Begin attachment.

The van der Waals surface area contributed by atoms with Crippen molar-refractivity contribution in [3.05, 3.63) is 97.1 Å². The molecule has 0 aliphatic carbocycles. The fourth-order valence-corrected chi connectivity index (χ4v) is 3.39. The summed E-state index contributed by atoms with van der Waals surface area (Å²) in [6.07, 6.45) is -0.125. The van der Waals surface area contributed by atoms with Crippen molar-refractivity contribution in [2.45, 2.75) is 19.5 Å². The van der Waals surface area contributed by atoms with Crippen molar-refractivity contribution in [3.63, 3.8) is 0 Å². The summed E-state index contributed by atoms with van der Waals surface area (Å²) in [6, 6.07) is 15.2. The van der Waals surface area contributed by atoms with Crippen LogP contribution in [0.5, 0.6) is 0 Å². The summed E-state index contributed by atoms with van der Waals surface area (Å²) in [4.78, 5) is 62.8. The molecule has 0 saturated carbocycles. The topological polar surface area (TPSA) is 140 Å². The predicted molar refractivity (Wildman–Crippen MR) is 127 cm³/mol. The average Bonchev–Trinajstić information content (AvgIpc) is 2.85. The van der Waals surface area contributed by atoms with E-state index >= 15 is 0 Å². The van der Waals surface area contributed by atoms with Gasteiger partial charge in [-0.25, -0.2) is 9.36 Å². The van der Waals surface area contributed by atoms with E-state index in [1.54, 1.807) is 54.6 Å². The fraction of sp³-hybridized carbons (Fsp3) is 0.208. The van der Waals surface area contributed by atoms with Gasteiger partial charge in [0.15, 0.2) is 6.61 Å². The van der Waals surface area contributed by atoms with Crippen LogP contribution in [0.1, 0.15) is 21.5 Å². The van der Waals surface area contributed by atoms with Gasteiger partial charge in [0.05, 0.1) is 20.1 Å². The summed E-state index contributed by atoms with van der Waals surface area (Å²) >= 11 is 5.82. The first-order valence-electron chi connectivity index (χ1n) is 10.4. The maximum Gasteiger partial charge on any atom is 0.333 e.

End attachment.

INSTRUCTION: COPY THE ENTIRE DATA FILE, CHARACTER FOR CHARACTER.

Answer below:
The van der Waals surface area contributed by atoms with Crippen molar-refractivity contribution in [3.05, 3.63) is 97.1 Å². The molecule has 0 aliphatic carbocycles. The fourth-order valence-corrected chi connectivity index (χ4v) is 3.39. The summed E-state index contributed by atoms with van der Waals surface area (Å²) in [6.07, 6.45) is -0.125. The van der Waals surface area contributed by atoms with Crippen molar-refractivity contribution in [2.45, 2.75) is 19.5 Å². The van der Waals surface area contributed by atoms with Crippen molar-refractivity contribution in [3.63, 3.8) is 0 Å². The summed E-state index contributed by atoms with van der Waals surface area (Å²) in [6, 6.07) is 15.2. The van der Waals surface area contributed by atoms with Crippen LogP contribution in [0.5, 0.6) is 0 Å². The summed E-state index contributed by atoms with van der Waals surface area (Å²) in [4.78, 5) is 62.8. The molecule has 0 saturated carbocycles. The topological polar surface area (TPSA) is 140 Å². The predicted molar refractivity (Wildman–Crippen MR) is 127 cm³/mol. The average Bonchev–Trinajstić information content (AvgIpc) is 2.85. The van der Waals surface area contributed by atoms with E-state index >= 15 is 0 Å². The van der Waals surface area contributed by atoms with Gasteiger partial charge in [-0.25, -0.2) is 9.36 Å². The van der Waals surface area contributed by atoms with E-state index in [1.54, 1.807) is 54.6 Å². The fraction of sp³-hybridized carbons (Fsp3) is 0.208. The van der Waals surface area contributed by atoms with Gasteiger partial charge in [0.15, 0.2) is 6.61 Å². The van der Waals surface area contributed by atoms with Crippen LogP contribution in [0.1, 0.15) is 21.5 Å². The van der Waals surface area contributed by atoms with Gasteiger partial charge in [0.05, 0.1) is 20.1 Å². The summed E-state index contributed by atoms with van der Waals surface area (Å²) >= 11 is 5.82. The first-order valence-electron chi connectivity index (χ1n) is 10.4. The maximum Gasteiger partial charge on any atom is 0.333 e.